Blah, blah, Lupin, blah blah, exposition, blah. What I want to know is why Lupin uses the "he wanted my job" excuse to explain Snape's revealing that he was a werewolf in PoA. I realise that Lupin might not know that the DADA position is cursed, and if he did, he'd wonder why Snape "wanted his job", but this is not so much about Lupin as it is about Snape.
We, however, know that the DADA teaching position is cursed (it doesn't come up until later in the book, but this is a re-read, k). Is it not the case that Dumbledore's known for years that the position is cursed? And if Dumbledore knows about the curse, then surely so does Snape. I'm not a fan of manipulative-bastard!Dumbledore, and I think that Dumbledore would not put someone he trusted so implicitly in danger without letting him know. I realise this is a matter of belief/interpretation. I happen to think that Dumbledore is a white hat, quite firmly, and that JKR's writing him to be admirable and noble, not a power-crazed old codger.
Which makes the whole green-light-and-dramatic-fall escapade at the end that much more suspect. No, I don't think Dumbledore is really alive omg, I think he's quite dead, but this whole "cursed DADA job" thing keeps bothering me. Dumbledore knew it was cursed. Why give it to Snape? (and yes, I've read Red Hen's essay on the subject of Snape's loyalties and while I think she raises some really good points, I emphatically do not buy into the "Dumbledore is really alive omg and it was all an elaborate hoax!1" theory.) For me, basically, this indicates that Snape and Dumbledore were in cahoots, and that Dumbledore did intend for Snape to kill him (really kill him) -- after all, Dumbledore is not afraid of death; we know this from PS.
Which, if true, is going to make Book 7 very interesting.
I'm also curious about why Lupin is randomly apologising to Harry for not having written. Buh? After their spirited correspondence of the year before? Oh wait.
"the unmistakeable signs of having lived among wizards"
Is this supposed to imply that only wizards can become werewolves? The only reason I ask is that if werewolves can be non-magical, there could be a lot more of them, since the Muggles outnumber the wizards something fierce.
"said Lupin reminiscently"
Reminiscently? Dear, sweet Kinney, save me. -_-
You know, the stark discrepancy between "life at Hogwarts during the Marauder era" and "life at Hogwarts during Harry's era" has never bothered me until this chapter. Logically, the wizarding world seems to be all about preserving the status quo and keeping with tradition -- so how come life at Hogwarts is so very different now than it was 20-25 years ago? I mean, it's true that Lupin might be exaggerating just a little bit when he says "there were a few months in my fifth year when you couldn't move for being hoisted into the air by your ankle", but he's never struck me as prone to gross exaggeration. I guess it just baffles me that these fun student-invented spells have just disappeared out of existence. Instead, we've got Fred and George's party tricks, I guess. Lupin says "you know how these spells come and go" but... we really don't. Harry hasn't really used any of "these spells" until THIS year, and he needed a book to tell him about their existence! I just. Gah.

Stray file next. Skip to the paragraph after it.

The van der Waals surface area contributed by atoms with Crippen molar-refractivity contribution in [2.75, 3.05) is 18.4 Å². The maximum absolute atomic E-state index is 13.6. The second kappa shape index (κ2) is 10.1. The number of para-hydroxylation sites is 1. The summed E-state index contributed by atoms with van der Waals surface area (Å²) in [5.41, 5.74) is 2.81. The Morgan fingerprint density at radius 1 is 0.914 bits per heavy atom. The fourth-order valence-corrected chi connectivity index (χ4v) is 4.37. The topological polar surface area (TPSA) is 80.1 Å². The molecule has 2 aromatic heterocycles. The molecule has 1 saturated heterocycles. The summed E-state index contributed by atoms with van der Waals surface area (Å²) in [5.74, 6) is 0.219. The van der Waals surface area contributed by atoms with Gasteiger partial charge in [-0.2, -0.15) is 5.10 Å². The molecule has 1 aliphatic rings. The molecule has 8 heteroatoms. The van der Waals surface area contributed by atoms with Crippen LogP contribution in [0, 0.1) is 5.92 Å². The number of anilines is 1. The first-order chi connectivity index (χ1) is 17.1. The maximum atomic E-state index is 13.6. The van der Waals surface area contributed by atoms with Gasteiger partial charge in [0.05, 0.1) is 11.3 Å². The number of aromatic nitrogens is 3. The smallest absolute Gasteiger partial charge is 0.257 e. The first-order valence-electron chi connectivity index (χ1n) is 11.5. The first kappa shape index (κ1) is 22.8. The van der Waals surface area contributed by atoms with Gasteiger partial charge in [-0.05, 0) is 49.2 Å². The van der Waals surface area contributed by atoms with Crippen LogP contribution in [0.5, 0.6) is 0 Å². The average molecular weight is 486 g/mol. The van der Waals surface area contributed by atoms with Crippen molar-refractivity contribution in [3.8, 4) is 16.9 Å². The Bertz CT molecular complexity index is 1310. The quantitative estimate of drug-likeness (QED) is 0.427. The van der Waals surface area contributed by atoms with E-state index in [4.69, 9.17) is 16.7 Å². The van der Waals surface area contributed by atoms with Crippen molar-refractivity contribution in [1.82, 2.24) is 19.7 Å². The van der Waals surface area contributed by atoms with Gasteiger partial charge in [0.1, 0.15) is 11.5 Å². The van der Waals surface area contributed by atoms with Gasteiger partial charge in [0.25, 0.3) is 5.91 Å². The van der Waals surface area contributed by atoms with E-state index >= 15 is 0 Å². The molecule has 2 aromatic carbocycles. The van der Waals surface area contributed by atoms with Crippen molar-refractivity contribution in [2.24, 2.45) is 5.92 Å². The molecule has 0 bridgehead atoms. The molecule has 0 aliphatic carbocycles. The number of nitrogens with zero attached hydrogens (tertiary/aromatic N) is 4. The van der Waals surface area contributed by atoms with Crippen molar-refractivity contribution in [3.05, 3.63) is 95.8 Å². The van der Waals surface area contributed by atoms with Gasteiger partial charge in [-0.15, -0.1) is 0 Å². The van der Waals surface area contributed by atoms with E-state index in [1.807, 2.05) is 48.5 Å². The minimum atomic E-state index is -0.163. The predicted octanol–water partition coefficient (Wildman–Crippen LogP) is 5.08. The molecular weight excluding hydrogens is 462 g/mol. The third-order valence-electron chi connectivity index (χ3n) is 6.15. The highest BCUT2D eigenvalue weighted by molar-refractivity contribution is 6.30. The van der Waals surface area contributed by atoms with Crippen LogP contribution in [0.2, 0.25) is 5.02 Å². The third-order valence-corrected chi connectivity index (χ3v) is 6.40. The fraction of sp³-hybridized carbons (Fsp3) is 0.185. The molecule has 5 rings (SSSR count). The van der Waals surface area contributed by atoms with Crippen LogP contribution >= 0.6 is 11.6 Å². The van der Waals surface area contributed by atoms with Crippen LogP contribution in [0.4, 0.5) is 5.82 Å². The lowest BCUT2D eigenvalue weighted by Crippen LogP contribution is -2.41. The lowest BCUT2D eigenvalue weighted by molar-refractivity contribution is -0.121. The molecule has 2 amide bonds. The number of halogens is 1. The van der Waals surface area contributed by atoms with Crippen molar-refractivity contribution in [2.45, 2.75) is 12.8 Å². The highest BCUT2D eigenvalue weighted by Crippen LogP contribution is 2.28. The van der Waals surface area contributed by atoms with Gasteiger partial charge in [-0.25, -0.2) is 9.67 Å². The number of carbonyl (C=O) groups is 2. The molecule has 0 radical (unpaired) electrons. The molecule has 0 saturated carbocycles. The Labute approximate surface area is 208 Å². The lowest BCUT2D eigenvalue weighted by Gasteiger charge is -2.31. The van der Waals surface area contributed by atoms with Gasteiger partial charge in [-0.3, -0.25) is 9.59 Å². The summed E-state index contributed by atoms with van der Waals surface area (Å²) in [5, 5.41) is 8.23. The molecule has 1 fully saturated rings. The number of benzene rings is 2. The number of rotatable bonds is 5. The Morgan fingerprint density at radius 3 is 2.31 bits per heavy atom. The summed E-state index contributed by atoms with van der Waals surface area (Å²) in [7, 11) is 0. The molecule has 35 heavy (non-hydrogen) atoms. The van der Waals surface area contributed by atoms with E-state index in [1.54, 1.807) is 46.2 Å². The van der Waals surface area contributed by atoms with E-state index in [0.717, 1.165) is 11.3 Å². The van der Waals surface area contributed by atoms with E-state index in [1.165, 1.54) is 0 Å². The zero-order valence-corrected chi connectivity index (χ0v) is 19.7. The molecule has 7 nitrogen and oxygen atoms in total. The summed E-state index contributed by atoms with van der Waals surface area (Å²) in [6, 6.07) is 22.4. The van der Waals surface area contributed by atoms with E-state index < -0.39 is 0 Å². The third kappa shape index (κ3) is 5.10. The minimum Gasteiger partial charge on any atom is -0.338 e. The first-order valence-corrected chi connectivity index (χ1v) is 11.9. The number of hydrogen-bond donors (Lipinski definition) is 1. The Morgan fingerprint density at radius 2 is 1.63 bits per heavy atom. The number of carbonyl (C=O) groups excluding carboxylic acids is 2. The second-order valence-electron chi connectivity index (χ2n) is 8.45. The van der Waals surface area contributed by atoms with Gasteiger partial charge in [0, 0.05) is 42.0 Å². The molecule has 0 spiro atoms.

Just a random note, since it happens to come up here: canon usage of referring to someone's bloodline is "a pure-blood", "a half-blood", etc. Not "pureblooded" or "halfblooded". Just FYI. >.>
Anyway, Ron and his bling. Lavender's chain is tacky! So tacky! But let's forget that Ginny nearly drowned us in paper streamers last night, k! That's different, because it's Ginny, see. She rocks even when she has no taste.
"Harry's presents included a sweater"
Not jumper? I've got the UK version of the books, man. Search me.
Fred and George give their mother a tacky hat with diamonds on and a "spectacular" golden necklace (hm, as spectacular as Ron's?). I'd laugh, but this is actually in keeping with the tradition of tacky clothes from last year, typical nouveau-riche attitude. *snob*
And for the first time since the holiday started, Harry suddenly remembers he's got a crush on Ginny! Way to go, Harry.
"But Tonks has got her own family to go to, hasn't she?" "Maybe."
What is this phantom family? Her mother? Then why "maybe"? Inquiring minds...
I got nothing on the appearance of Percy and the family's reactions, and Scrimgeour's poor acting skills. I suppose the latter beg the question: how did this man get to become Head Auror? Don't they do Concealment and Disguise? Aren't they supposed to be the elite? That a man who headed the Auror HQ is so transparent, even to sixteen-year-olds, doesn't say much for the discipline of Auror.
"If you were to be seen popping in and out of the Ministry from time to time..."
I'm kind of curious how that would be accomplished. Harry's at Hogwarts all the damn time, and the impression I've always got was that students aren't allowed to leave the school grounds. o.O
I really loved Harry here -- this frank, unapologetic, shrewd Harry who says exactly what's on his mind without regard for Scrimgeour's rank. This is what I had always hoped Harry would grow up to be like. <3